To further build on your abilities as a critical thinker, choose four fallacies and explain why they can be persuasive and appear to be logical. Give examples.
Fallacies are very common in reading, writing, and general conversation or arguments in today's society. In fact, they have always existed. When people take sides and argue specific points they may resort to logical and persuasive rhetoric without facts which often constitutes a fallacy. There are many different variations on which a fallacy may be invoked; however, here are four of the more common fallacies for which one may encounter (Levy, 2011).
Four Fallacy examples:
1- Ad hominem: This means "to the man" in Latin and is a type of argument people will often resort to whenever they have no data to support their position. Instead of admitting they are wrong, they will pivot to ad hominem attacks on the person they are arguing with or against by means of name calling, offensive comments, straw man arguments, false labeling, and other types of tactics.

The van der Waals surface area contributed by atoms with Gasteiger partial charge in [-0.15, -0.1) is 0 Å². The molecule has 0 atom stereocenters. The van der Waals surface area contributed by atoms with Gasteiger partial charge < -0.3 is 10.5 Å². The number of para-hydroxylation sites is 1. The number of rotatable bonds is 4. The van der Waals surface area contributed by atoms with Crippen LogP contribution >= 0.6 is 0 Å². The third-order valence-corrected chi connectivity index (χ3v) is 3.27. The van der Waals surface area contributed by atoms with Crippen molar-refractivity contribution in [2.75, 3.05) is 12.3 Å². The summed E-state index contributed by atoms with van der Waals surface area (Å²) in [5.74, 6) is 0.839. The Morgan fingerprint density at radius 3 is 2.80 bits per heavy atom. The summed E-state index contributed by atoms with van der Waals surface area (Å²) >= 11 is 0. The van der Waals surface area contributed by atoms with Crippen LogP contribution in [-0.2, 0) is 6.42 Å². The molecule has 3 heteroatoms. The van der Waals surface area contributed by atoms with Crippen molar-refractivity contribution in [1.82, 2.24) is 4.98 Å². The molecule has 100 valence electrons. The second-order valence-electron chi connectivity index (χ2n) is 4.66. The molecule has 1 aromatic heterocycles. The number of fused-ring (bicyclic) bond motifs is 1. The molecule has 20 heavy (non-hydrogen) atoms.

Example: A common example of ad hominem in action can be seen in politics. When two candidates or political parties began losing, especially in debates, the candidates or their supporters will resort to destroying the other party or ...
The four fallacies of critical thinking abilities are determined. Why a critical thinker can be persuasive and appear to be logical is determined.